Much to my dismay, it seems that these sorts of celebrations are permitted. Of course, being faithful to the Magisterium means being faithful even in those things one finds difficult. Thus, it would be both intellectually irresponsible and disobedient of me to issue wholesale criticism of removing children from the main sanctuary during the celebration of Mass.
However, I think there is room here for an honest assessment of the Church’s intent in the words quoted above. I have placed in bold two phrases because I think they provide an important hermeneutic. What does it means for “the place itself and the nature of the community” to permit this sort of celebration. First, I take it to mean that there must be adequate facilities and a critical mass (pun intended) of children to make it both possible and worthwhile. However, it is important to note that the Vatican Decree uses the phrase “liturgy of the word” and “homily” in its approval. This seems to get at an answer to my opening question: the Vatican does consider the activity of the children during this time to be “liturgy.” More than that, it sees the action as an authentic “liturgy of the word,” going as far as emphasizing that this liturgy should include a “homily.”
With that, let’s turn to the 2004 document from the Congregation for Divine Worship, Redemtionis Sacramentum:
\”Within the celebration of the Sacred Liturgy, the reading of the Gospel, which is “the high point of the Liturgy of the Word”, is reserved by the Church’s tradition to an ordained minister. Thus it is not permitted for a layperson, even a religious, to proclaim the Gospel reading in the celebration of Holy Mass, nor in other cases in which the norms do not explicitly permit it … The homily, which is given in the course of the celebration of Holy Mass and is a part of the Liturgy itself, “should ordinarily be given by the Priest celebrant himself. He may entrust it to a concelebrating Priest or occasionally, according to circumstances, to a Deacon, but never to a layperson. In particular cases and for a just cause, the homily may even be given by a Bishop or a Priest who is present at the celebration but cannot concelebrate.” (paragraphs 63-64)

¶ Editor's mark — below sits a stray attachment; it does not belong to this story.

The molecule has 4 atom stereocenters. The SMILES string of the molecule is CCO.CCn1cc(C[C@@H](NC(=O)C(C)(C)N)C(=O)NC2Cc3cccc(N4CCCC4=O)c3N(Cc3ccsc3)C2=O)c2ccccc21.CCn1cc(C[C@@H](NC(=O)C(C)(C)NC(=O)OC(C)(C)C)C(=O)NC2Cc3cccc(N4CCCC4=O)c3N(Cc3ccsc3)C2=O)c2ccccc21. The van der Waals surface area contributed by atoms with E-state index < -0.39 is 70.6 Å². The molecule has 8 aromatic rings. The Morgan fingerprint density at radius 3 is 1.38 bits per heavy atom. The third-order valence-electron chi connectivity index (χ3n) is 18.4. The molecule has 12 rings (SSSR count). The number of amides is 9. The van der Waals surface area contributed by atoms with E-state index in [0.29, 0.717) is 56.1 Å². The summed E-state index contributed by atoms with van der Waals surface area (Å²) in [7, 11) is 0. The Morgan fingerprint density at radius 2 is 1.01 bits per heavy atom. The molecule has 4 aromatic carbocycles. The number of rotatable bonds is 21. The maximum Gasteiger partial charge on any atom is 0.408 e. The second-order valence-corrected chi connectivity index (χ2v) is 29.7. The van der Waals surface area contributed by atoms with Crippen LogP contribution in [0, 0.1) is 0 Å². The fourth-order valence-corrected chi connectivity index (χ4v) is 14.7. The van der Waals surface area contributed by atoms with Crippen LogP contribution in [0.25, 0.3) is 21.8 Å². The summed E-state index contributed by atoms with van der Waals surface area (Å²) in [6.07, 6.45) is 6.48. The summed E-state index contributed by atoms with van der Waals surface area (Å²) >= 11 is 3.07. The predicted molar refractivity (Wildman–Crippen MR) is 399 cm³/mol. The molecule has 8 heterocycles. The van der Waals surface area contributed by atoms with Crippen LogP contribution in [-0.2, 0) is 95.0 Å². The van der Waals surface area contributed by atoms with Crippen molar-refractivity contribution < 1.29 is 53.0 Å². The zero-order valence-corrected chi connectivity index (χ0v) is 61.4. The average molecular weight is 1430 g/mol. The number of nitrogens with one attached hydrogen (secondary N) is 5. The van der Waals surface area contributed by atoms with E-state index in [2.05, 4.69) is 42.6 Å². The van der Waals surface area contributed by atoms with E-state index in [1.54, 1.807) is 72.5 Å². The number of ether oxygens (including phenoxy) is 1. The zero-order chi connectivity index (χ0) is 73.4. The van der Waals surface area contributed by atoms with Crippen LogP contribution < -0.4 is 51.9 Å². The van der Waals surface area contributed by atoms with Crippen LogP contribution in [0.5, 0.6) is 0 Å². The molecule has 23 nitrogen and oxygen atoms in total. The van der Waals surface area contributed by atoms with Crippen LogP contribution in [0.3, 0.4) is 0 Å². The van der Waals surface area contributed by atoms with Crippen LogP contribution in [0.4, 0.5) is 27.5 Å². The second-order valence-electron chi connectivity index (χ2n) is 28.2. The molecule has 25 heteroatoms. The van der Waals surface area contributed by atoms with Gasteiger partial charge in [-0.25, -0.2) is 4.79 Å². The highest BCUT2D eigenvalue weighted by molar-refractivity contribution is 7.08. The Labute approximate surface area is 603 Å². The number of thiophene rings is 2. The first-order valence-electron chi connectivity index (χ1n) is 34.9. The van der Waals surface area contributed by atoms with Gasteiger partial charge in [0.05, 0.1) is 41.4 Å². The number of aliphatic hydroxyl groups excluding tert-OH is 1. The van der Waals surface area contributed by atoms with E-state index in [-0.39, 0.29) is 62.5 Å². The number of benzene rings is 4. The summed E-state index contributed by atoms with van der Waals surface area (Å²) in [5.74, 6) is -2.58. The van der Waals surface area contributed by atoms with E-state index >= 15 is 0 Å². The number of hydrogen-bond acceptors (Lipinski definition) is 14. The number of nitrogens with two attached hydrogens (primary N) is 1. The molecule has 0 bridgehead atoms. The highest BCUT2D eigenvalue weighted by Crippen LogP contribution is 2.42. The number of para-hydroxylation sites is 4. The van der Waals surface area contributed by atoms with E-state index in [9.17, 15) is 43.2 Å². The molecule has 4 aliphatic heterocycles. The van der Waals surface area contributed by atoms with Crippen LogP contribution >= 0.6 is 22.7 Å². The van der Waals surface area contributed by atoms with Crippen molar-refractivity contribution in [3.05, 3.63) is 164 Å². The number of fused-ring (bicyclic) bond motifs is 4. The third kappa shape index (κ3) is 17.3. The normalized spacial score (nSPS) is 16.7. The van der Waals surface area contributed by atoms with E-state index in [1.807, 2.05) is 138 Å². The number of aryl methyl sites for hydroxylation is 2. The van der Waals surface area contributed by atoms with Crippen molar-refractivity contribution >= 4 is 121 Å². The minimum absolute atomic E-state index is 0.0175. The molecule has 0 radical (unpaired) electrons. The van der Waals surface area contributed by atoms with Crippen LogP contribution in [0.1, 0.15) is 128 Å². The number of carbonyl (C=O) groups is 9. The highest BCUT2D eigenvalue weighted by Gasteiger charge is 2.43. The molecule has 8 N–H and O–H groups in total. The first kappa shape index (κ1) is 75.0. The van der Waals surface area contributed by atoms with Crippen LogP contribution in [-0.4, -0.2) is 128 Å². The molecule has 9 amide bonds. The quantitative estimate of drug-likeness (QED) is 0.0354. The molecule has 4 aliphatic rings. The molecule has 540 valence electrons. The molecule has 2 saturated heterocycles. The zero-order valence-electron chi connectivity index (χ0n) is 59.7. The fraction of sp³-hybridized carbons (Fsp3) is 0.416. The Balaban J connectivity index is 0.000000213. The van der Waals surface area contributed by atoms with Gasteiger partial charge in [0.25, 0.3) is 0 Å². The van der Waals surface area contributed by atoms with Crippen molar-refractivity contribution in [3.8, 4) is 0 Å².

Notice that the homily is considered “part of the Liturgy,” further evidence that the Decree above, read in continuity with RS, considers the children’s liturgy of the word to be “Liturgy.” Further, the norms about who should proclaim the Gospel and preach a homily (an ordained minister) and who is prohibited from doing so (“never a layperson”) are crystal clear.